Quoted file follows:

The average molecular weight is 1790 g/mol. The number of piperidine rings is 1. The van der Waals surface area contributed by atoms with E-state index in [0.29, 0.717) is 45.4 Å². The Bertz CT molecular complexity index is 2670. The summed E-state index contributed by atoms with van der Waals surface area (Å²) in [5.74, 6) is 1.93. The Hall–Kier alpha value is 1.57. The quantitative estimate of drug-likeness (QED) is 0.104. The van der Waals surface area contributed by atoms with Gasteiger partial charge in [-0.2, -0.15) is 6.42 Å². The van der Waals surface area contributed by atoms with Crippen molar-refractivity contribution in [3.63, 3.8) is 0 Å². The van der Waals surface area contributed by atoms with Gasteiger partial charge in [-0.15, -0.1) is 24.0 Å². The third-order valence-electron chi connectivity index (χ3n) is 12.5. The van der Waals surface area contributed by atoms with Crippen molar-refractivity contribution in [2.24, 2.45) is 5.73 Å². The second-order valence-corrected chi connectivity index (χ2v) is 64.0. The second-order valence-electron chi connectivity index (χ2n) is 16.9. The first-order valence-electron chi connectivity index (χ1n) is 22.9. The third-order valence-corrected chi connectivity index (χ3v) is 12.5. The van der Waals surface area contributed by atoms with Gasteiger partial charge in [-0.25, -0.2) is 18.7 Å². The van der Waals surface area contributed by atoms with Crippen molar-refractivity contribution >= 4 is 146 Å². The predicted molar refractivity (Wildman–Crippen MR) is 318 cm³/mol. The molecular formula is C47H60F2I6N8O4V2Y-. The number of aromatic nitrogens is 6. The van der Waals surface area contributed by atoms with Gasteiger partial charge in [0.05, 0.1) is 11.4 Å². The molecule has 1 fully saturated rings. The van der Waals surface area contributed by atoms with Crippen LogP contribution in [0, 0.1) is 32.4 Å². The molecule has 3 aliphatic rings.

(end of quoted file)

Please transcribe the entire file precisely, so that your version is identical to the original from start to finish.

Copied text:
The average molecular weight is 1790 g/mol. The number of piperidine rings is 1. The van der Waals surface area contributed by atoms with E-state index in [0.29, 0.717) is 45.4 Å². The Bertz CT molecular complexity index is 2670. The summed E-state index contributed by atoms with van der Waals surface area (Å²) in [5.74, 6) is 1.93. The Hall–Kier alpha value is 1.57. The quantitative estimate of drug-likeness (QED) is 0.104. The van der Waals surface area contributed by atoms with Gasteiger partial charge in [-0.2, -0.15) is 6.42 Å². The van der Waals surface area contributed by atoms with Crippen molar-refractivity contribution in [3.63, 3.8) is 0 Å². The van der Waals surface area contributed by atoms with Gasteiger partial charge in [-0.15, -0.1) is 24.0 Å². The third-order valence-electron chi connectivity index (χ3n) is 12.5. The van der Waals surface area contributed by atoms with Crippen molar-refractivity contribution in [2.24, 2.45) is 5.73 Å². The second-order valence-corrected chi connectivity index (χ2v) is 64.0. The second-order valence-electron chi connectivity index (χ2n) is 16.9. The first-order valence-electron chi connectivity index (χ1n) is 22.9. The third-order valence-corrected chi connectivity index (χ3v) is 12.5. The van der Waals surface area contributed by atoms with Gasteiger partial charge in [-0.25, -0.2) is 18.7 Å². The van der Waals surface area contributed by atoms with Crippen molar-refractivity contribution >= 4 is 146 Å². The predicted molar refractivity (Wildman–Crippen MR) is 318 cm³/mol. The molecular formula is C47H60F2I6N8O4V2Y-. The number of aromatic nitrogens is 6. The van der Waals surface area contributed by atoms with Gasteiger partial charge in [0.05, 0.1) is 11.4 Å². The molecule has 1 fully saturated rings. The van der Waals surface area contributed by atoms with Crippen LogP contribution in [0, 0.1) is 32.4 Å². The molecule has 3 aliphatic rings.